One is my own aging. Aches and pains, stiffer muscles, presbyopia, diminished energy. As I approach my 67th birthday, I can imagine the kind of hard experience that led Bette Davis to say that old age isn't for sissies.  It's no small challenge to come to terms with the ancient truth that the uphill part of life's cycle is followed by the downhill.

As a way of coming to terms with personal deterioration, we can always take the larger view in which we see ourselves as part of the circle of life. We have children; we have grandchildren; life renews itself. Although as individuals we may come and go, we are part of something bigger than ourselves that carries forward the stream of life.

But now that larger view of life has also become disturbing. That same alarming thought --If these are the early stages, what the heck is on the path ahead? - has come to mind in relation to another reality: the early stages of climate change.

Like what happened last June, when an unpredicted enormous wind swept across the Midwest and the Mid-Atlantic, knocking down trees for hundreds of miles, including some right around our house in the Shenandoah Valley. Just a few months later, Hurricane Sandy -- whose eye never approached within hundreds of miles of us -- attacked our area with 24 hours of hard-driving rain that found its way onto our wood floors and into the homes of our neighbors. Sandy's winds took down still more trees.

Extreme weather has become far more frequent, just as scientists predicted.

Another weather development scared me even more.

Is It Fair to Say that Harry Reid Outright Caved on Filibuster Reform?

I'm hatching a political plan that's based on that supposition, i.e. that Harry Reid had an opportunity to wage a meaningful fight on filibuster reform but caved instead?  

Before I go forward, I would like to make sure my understanding of what happened is correct. Was Reid in a position to make a bold move against the Republicans for their trampling on American tradition with its abuse of the filibuster --requiring 60 votes, not as an emergency measure in special situations, but on ALL things, replacing the principle of majority rule with one of rule by its minority-- but instead he shrank from the battle?

So I would appreciate the help of the people here to tell me Whether that characterization of what happened in January is accurate and fair.

Did Harry Reid have a stronger hand to play?  Was he in a position to fight a fight that needed to be fought, and did he instead essentially forfeit instead of fight?

Andy Schmookler, an award-winning author, political commentator, radio talk-show host, and teacher, was the Democratic nominee for Congress from Virginia's 6th District.  He is the author of various books including The Parable of the Tribes:  The Problem of Power in Social Evolution.  

That “Sick and Broken Spirit”: Excerpts from My Interview with Rob Kall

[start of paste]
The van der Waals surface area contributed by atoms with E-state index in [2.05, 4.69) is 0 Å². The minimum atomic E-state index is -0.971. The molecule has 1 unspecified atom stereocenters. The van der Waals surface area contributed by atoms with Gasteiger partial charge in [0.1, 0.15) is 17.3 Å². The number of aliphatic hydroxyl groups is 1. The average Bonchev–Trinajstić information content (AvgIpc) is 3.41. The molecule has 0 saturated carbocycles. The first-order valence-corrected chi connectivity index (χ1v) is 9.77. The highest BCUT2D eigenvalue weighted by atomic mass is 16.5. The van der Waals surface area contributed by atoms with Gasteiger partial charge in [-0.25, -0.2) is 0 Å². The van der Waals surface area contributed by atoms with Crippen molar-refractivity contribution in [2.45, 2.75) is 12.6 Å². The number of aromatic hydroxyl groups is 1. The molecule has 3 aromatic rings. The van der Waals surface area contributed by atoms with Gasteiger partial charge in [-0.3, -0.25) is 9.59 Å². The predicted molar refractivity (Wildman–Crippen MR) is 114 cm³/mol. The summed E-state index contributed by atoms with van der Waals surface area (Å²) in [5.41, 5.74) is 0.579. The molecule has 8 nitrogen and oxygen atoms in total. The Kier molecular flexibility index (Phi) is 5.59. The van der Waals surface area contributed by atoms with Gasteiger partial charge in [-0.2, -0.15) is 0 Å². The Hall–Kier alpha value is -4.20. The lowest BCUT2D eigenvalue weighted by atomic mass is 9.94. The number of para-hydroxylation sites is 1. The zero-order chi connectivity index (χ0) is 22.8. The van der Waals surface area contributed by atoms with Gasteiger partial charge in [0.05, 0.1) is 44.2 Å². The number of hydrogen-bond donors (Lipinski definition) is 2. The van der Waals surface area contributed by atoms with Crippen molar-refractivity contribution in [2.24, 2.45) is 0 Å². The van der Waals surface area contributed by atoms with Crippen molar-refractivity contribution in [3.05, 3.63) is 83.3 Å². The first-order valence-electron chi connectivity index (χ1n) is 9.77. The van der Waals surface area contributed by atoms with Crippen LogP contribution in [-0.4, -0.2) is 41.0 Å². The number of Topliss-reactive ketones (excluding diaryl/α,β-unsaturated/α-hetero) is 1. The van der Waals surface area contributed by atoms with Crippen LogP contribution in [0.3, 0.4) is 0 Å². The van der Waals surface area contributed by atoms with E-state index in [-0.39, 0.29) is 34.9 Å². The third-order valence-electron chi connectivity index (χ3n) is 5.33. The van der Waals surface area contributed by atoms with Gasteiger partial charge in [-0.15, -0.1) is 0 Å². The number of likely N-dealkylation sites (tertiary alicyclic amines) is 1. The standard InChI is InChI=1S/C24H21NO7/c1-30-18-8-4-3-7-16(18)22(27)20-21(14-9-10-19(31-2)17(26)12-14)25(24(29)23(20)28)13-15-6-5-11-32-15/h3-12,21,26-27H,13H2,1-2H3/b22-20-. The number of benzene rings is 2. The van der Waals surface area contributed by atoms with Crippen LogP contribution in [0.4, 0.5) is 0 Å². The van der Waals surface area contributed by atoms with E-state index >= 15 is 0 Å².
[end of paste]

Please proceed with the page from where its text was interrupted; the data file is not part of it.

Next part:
The following are a few excerpts from the second half of the interview I did with Rob Kall, the head of opednews, on his radio show.

The whole transcript can be found in these two places.  2nd half here. 1st half here.

Here are those excerpts:


Schmookler: 'The greedy person is a person for [whom] there's no such thing as enough, because they are not feeding the real need.  Alan Watts once said, "You can't get enough of what you don't really need."'


Rob Kall:   [Regarding "defeating" this force:] Is there a different way to frame it than defeat, or does defeat use the same language and way of thinking?

Andrew Schmookler:   I'm all for battling.  There are times when you do have to fight. I'm a fan of Winston Churchill.  We do have to defeat this thing, and we defeat it, I say, by spreading the truth.  We don't have to become like them.  We have to become as bold as they, as determined to prevail as they, but we have to be Churchill to their Hitlers, and to speak the truth and to stand up for the things that we know are valuable to civilization, like truth, and justice, and the ideals that our country is about.


Rob Kall: I would put to you that what you're characterizing is a demonic archetype.

Andrew Schmookler:   The archetype could be used as one way of envisioning it.  When you see cruelty in action for example... And here's another one.  I posted something called The Sick and Broken Spirit.  I think I posted it on your site, and I posted it on a few others, and I used an image of Death.  I used the image of a skeleton wielding a scythe.  Then I connected it with something that wee see in a force of this destructive sort.  At the beginning of an Erich Fromm book about destructiveness, I believe, he tells about the Fascists --in Spain, I believe-- who had a toast, "Vive la muerte"; "Long live death."  There is something in Fascism that turns to death, that serves death, that creates death.  And so the archetypal image can help to convey, in a sense, the spirit of the thing.